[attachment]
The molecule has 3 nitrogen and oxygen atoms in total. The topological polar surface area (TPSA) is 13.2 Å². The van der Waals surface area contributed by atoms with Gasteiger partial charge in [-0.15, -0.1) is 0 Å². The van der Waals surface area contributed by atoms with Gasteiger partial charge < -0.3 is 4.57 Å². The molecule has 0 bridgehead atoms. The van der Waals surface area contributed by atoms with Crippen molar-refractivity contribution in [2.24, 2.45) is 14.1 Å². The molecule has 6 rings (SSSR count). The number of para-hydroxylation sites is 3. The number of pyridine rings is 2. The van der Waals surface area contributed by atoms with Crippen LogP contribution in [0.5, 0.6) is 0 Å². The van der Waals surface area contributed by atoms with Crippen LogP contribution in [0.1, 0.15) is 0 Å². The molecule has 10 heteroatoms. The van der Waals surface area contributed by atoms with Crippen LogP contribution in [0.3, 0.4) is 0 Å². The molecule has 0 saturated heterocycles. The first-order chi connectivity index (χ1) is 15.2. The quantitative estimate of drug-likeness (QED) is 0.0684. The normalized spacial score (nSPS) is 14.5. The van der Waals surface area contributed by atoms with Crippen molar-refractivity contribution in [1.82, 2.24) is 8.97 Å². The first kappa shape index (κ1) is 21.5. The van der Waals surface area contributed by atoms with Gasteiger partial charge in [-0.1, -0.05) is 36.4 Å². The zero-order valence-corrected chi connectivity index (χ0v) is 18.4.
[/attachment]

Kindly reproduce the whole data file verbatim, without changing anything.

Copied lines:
The molecule has 3 nitrogen and oxygen atoms in total. The topological polar surface area (TPSA) is 13.2 Å². The van der Waals surface area contributed by atoms with Gasteiger partial charge in [-0.15, -0.1) is 0 Å². The van der Waals surface area contributed by atoms with Gasteiger partial charge < -0.3 is 4.57 Å². The molecule has 0 bridgehead atoms. The van der Waals surface area contributed by atoms with Crippen molar-refractivity contribution in [2.24, 2.45) is 14.1 Å². The molecule has 6 rings (SSSR count). The number of para-hydroxylation sites is 3. The number of pyridine rings is 2. The van der Waals surface area contributed by atoms with Crippen LogP contribution in [0.5, 0.6) is 0 Å². The van der Waals surface area contributed by atoms with Crippen LogP contribution in [0.1, 0.15) is 0 Å². The molecule has 10 heteroatoms. The van der Waals surface area contributed by atoms with Crippen LogP contribution in [0.3, 0.4) is 0 Å². The molecule has 0 saturated heterocycles. The first-order chi connectivity index (χ1) is 15.2. The quantitative estimate of drug-likeness (QED) is 0.0684. The normalized spacial score (nSPS) is 14.5. The van der Waals surface area contributed by atoms with Crippen molar-refractivity contribution in [1.82, 2.24) is 8.97 Å². The first kappa shape index (κ1) is 21.5. The van der Waals surface area contributed by atoms with Gasteiger partial charge in [-0.1, -0.05) is 36.4 Å². The zero-order valence-corrected chi connectivity index (χ0v) is 18.4.